The standard Bentley Continental GT can do 198 mph, which usually is fast enough, even when you’re running late for the airport. Nonetheless, Bentley now has added another model, the GT Speed, whose chief bragging point is that it reaches the magic 200-mph mark, maxing out at 203 mph, to be exact. But the extra 5 mph strikes us as not worth the price.
There’s the literal price of course, an extra $24,000. But that hardly seems of consequence when a regular Continental GT already goes for $182,285. In addition to the greater speed–largely due to the fact that the engine’s output has increased to 600 hp (rather than 552 hp) and 553 lb-ft of torque (as opposed to 479 lb-ft)–the extra cash also buys Bentley’s Mulliner Driving Specification interior upgrade (quilted leather upholstery, a choice of engine-turned aluminum or wood trim, and drilled pedals), unique twenty-inch wheels, revised steering, and a retuned chassis with a lower ride height.
The idea is to turn the Continental GT into a more hard-edged machine, but it’s not a direction the big Bentley coupe really wants to go. With a twin-turbocharged W-12 engine hanging out ahead of the front axle, all-wheel drive, and a curb weight north of 5000 pounds, the fact that the standard Continental GT drives so well is already a triumph of engineering over physics. Asking it to be more of a sports car is asking a lot.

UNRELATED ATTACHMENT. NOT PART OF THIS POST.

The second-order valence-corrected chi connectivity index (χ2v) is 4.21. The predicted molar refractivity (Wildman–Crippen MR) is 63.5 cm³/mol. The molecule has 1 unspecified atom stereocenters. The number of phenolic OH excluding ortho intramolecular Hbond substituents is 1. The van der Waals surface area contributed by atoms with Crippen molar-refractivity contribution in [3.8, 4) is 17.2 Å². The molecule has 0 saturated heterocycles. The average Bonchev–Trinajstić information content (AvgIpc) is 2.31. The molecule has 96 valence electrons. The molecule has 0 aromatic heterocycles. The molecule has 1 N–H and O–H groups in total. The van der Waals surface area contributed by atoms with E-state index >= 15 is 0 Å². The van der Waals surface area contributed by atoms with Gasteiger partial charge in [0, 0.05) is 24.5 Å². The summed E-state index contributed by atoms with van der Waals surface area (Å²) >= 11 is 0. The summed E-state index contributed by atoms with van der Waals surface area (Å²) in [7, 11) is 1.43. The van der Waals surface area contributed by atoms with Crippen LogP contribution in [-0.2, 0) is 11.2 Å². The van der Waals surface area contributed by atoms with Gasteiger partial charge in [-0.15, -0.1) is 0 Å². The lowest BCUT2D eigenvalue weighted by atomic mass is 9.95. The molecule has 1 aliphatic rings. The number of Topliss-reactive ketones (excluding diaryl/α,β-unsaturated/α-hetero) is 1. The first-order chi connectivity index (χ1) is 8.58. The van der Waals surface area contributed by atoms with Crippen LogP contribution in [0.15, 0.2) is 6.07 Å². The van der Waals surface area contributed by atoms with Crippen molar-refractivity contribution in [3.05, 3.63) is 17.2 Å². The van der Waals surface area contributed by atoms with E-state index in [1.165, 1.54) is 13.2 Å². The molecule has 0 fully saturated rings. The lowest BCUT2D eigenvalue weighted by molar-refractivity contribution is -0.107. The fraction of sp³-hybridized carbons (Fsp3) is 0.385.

Yes, the GT Speed is a bit quicker: 0.3 second faster to 60 mph (at a factory-estimated 4.3 seconds) and 0.8 second more swift to 100 mph (10.3 seconds), but that’s hardly transformational stuff. The air spring/damper units are 22 percent stiffer, but the standard car already offers four damper settings, and with that flexibility, we don’t see the value of giving up any further ride comfort. The firmer GT Speed setup really doesn’t turn this big, heavy coupe into a plaything through the twisties, and any gains there may be are sabotaged by the changes to the steering, which actually has been lightened for GT Speed duty. It’s too light and too quick, effects exaggerated by the GT Speed’s smaller-diameter steering wheel.
Optional carbon-ceramic brakes (available on the regular Continental GT as well) feature rotors “the size of a family pizza,” in the words of chief engineer Ulrich Eichhorn. At 16.5 inches in front, they’re the biggest in the business. For your extra $16,500, they provide fade-free performance with no squealing, less brake dust, and pads that should last the life of the car. They work fine when you’re decelerating from triple-digit speeds, but in mellower driving, they aren’t quite as easy to modulate as the standard iron-rotor stoppers.
Like a dutiful salesman, the Continental GT Speed makes its number. But we can’t help preferring the standard car. Yeah, it goes only 198 mph, so you just have to leave your house a little earlier.